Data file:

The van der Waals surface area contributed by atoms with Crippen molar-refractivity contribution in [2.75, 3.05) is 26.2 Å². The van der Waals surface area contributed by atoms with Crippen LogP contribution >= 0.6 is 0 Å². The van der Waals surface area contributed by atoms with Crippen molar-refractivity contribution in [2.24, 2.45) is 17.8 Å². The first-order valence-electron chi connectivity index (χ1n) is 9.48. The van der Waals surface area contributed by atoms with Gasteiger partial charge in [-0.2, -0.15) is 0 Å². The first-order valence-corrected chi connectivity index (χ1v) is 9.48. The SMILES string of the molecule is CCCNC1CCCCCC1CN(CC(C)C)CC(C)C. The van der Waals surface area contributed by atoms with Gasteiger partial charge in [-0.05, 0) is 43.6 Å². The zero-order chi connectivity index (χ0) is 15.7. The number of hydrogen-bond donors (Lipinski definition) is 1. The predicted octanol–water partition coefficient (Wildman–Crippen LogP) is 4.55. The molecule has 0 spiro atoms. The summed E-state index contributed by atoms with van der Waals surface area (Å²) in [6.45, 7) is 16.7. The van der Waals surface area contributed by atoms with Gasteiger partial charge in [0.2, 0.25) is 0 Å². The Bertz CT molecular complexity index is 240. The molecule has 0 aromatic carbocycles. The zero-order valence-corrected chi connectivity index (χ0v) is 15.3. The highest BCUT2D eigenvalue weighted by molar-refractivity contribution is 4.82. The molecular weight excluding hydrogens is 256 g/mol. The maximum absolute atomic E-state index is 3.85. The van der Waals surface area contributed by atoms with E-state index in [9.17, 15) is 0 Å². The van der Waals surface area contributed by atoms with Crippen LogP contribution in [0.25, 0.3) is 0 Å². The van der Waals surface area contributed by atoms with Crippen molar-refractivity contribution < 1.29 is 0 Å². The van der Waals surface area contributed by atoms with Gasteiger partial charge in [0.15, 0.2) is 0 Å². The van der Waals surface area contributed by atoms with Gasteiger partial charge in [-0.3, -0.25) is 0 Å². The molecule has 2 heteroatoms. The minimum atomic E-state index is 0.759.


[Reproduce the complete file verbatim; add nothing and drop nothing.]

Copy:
The van der Waals surface area contributed by atoms with Crippen molar-refractivity contribution in [2.75, 3.05) is 26.2 Å². The van der Waals surface area contributed by atoms with Crippen LogP contribution >= 0.6 is 0 Å². The van der Waals surface area contributed by atoms with Crippen molar-refractivity contribution in [2.24, 2.45) is 17.8 Å². The first-order valence-electron chi connectivity index (χ1n) is 9.48. The van der Waals surface area contributed by atoms with Gasteiger partial charge in [-0.2, -0.15) is 0 Å². The first-order valence-corrected chi connectivity index (χ1v) is 9.48. The SMILES string of the molecule is CCCNC1CCCCCC1CN(CC(C)C)CC(C)C. The van der Waals surface area contributed by atoms with Gasteiger partial charge in [-0.05, 0) is 43.6 Å². The zero-order chi connectivity index (χ0) is 15.7. The number of hydrogen-bond donors (Lipinski definition) is 1. The predicted octanol–water partition coefficient (Wildman–Crippen LogP) is 4.55. The molecule has 0 spiro atoms. The summed E-state index contributed by atoms with van der Waals surface area (Å²) in [6.45, 7) is 16.7. The van der Waals surface area contributed by atoms with Gasteiger partial charge in [0.2, 0.25) is 0 Å². The Bertz CT molecular complexity index is 240. The molecule has 0 aromatic carbocycles. The zero-order valence-corrected chi connectivity index (χ0v) is 15.3. The highest BCUT2D eigenvalue weighted by molar-refractivity contribution is 4.82. The molecular weight excluding hydrogens is 256 g/mol. The maximum absolute atomic E-state index is 3.85. The van der Waals surface area contributed by atoms with E-state index in [9.17, 15) is 0 Å². The van der Waals surface area contributed by atoms with Crippen LogP contribution in [0.25, 0.3) is 0 Å². The van der Waals surface area contributed by atoms with Crippen molar-refractivity contribution < 1.29 is 0 Å². The van der Waals surface area contributed by atoms with Gasteiger partial charge in [0.15, 0.2) is 0 Å². The van der Waals surface area contributed by atoms with Gasteiger partial charge in [-0.3, -0.25) is 0 Å². The molecule has 2 heteroatoms. The minimum atomic E-state index is 0.759.